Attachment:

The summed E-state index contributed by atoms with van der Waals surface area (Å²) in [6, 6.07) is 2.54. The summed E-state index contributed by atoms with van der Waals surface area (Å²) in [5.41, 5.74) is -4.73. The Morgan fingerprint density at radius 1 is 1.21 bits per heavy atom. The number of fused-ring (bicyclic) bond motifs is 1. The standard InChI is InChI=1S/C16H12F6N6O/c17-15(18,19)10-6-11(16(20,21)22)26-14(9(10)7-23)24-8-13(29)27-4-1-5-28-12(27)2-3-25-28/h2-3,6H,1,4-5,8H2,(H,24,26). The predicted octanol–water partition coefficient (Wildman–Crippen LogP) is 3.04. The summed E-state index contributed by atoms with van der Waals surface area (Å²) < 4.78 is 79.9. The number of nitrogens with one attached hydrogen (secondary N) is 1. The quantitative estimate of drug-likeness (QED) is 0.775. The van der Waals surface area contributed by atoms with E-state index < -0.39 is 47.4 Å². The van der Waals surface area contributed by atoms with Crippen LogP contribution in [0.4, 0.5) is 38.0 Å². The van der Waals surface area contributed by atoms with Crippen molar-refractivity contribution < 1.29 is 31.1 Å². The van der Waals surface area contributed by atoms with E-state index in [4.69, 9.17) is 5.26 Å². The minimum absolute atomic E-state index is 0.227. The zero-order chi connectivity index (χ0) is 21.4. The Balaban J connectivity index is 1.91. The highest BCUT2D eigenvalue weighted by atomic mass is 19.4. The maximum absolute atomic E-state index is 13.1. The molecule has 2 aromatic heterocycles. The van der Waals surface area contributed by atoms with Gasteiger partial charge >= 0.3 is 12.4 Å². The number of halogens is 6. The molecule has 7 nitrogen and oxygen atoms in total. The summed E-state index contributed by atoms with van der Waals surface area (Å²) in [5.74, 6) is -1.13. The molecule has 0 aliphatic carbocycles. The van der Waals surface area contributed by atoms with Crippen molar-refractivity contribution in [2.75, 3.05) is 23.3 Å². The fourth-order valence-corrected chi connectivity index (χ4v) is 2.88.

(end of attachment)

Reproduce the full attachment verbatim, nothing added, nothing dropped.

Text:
The summed E-state index contributed by atoms with van der Waals surface area (Å²) in [6, 6.07) is 2.54. The summed E-state index contributed by atoms with van der Waals surface area (Å²) in [5.41, 5.74) is -4.73. The Morgan fingerprint density at radius 1 is 1.21 bits per heavy atom. The number of fused-ring (bicyclic) bond motifs is 1. The standard InChI is InChI=1S/C16H12F6N6O/c17-15(18,19)10-6-11(16(20,21)22)26-14(9(10)7-23)24-8-13(29)27-4-1-5-28-12(27)2-3-25-28/h2-3,6H,1,4-5,8H2,(H,24,26). The predicted octanol–water partition coefficient (Wildman–Crippen LogP) is 3.04. The summed E-state index contributed by atoms with van der Waals surface area (Å²) < 4.78 is 79.9. The number of nitrogens with one attached hydrogen (secondary N) is 1. The quantitative estimate of drug-likeness (QED) is 0.775. The van der Waals surface area contributed by atoms with E-state index < -0.39 is 47.4 Å². The van der Waals surface area contributed by atoms with Crippen LogP contribution in [0.4, 0.5) is 38.0 Å². The van der Waals surface area contributed by atoms with Crippen molar-refractivity contribution < 1.29 is 31.1 Å². The van der Waals surface area contributed by atoms with E-state index in [4.69, 9.17) is 5.26 Å². The minimum absolute atomic E-state index is 0.227. The zero-order chi connectivity index (χ0) is 21.4. The Balaban J connectivity index is 1.91. The highest BCUT2D eigenvalue weighted by atomic mass is 19.4. The maximum absolute atomic E-state index is 13.1. The molecule has 2 aromatic heterocycles. The van der Waals surface area contributed by atoms with Gasteiger partial charge >= 0.3 is 12.4 Å². The number of halogens is 6. The molecule has 7 nitrogen and oxygen atoms in total. The summed E-state index contributed by atoms with van der Waals surface area (Å²) in [5.74, 6) is -1.13. The molecule has 0 aliphatic carbocycles. The van der Waals surface area contributed by atoms with Crippen molar-refractivity contribution in [2.75, 3.05) is 23.3 Å². The fourth-order valence-corrected chi connectivity index (χ4v) is 2.88.